JOURNAL ARTICLE

Dax1 up-regulates Oct4 expression in mouse embryonic stem cells via LRH-1 and SRA

Victoria R Kelly, Bin Xu, Rork Kuick, Ronald J Koenig, Gary D Hammer
Molecular Endocrinology 2010, 24 (12): 2281-91
20943815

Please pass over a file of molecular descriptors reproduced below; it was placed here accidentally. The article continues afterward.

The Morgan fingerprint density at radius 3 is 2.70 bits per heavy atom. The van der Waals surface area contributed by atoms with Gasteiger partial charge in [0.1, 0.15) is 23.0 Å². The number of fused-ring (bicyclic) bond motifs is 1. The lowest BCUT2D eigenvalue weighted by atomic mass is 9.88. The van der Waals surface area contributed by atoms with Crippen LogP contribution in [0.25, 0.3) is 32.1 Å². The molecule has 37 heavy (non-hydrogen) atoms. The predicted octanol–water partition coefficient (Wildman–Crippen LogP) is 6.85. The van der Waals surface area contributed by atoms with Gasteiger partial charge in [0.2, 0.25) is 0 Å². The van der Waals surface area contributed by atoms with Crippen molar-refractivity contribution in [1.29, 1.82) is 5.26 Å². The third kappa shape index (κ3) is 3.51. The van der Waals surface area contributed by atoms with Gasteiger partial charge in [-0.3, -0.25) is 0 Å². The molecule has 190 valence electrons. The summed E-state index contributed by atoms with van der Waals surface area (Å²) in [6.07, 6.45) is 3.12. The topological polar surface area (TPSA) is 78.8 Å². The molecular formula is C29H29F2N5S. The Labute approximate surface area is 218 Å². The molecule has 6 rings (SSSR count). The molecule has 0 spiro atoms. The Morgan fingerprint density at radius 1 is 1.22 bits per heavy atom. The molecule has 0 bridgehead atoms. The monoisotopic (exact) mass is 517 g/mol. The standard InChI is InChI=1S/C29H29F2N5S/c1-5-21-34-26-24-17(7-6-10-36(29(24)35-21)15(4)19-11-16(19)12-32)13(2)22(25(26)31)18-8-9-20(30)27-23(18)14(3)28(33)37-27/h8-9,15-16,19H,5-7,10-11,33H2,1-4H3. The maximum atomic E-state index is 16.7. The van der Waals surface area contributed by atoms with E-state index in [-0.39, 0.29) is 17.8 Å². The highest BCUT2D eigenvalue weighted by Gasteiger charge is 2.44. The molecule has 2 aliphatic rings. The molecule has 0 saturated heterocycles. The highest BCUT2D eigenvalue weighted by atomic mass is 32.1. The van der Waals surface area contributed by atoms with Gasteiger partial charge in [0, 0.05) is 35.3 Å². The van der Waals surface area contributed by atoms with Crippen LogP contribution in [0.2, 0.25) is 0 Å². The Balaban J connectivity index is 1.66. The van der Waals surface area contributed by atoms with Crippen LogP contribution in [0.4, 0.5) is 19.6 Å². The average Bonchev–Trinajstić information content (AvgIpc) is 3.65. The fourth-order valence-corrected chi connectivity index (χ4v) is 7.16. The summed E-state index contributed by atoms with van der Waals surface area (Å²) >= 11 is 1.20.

Dax1 (Nr0b1) is an atypical orphan nuclear receptor that has recently been shown to play a role in mouse embryonic stem (mES) cell pluripotency. Here we describe a mechanism by which Dax1 maintains pluripotency. In steroidogenic cells, Dax1 protein interacts with the NR5A nuclear receptor steroidogenic factor 1 (Nr5a1) to inhibit transcription of target genes. In mES cells, liver receptor homolog 1 (LRH-1, Nr5a2), the other NR5A family member, is expressed, and LRH-1 has been shown to interact with Dax1. We demonstrate by coimmunoprecipitation that Dax1 is, indeed, able to form a complex with LRH-1 in mES cells. Because Dax1 was historically characterized as an inhibitor of steroidogenic factor 1-mediated transcriptional activation, we hypothesized that Dax1 would inhibit LRH-1 action in mES cells. Therefore, we examined the effect of Dax1 on the LRH-1-mediated activation of the critical ES cell factor Oct4 (Pou5f1). Chromatin immunoprecipitation localized Dax1 to the Oct4 promoter at the LRH-1 binding site, and luciferase assays together with Dax1 overexpression and knockdown experiments revealed that, rather than repress, Dax1 accentuated LRH-1-mediated activation of the Oct4 gene. Similar to our previously published studies that defined the RNA coactivator steroid receptor RNA activator as the critical mediator of Dax1 coactivation function, Dax1 augmentation of LRH-1-mediated Oct4 activation is dependent upon steroid receptor RNA activator. Finally, utilizing published chromatin immunoprecipitation data of whole-genome binding sites of LRH-1 and Dax1, we show that LRH-1 and Dax1 commonly colocalize at 288 genes (43% of LRH-1 target genes), many of which are involved in mES cell pluripotency. Thus, our results indicate that Dax1 plays an important role in the maintenance of pluripotency in mES cells through interaction with LRH-1 and transcriptional activation of Oct4 and other genes.

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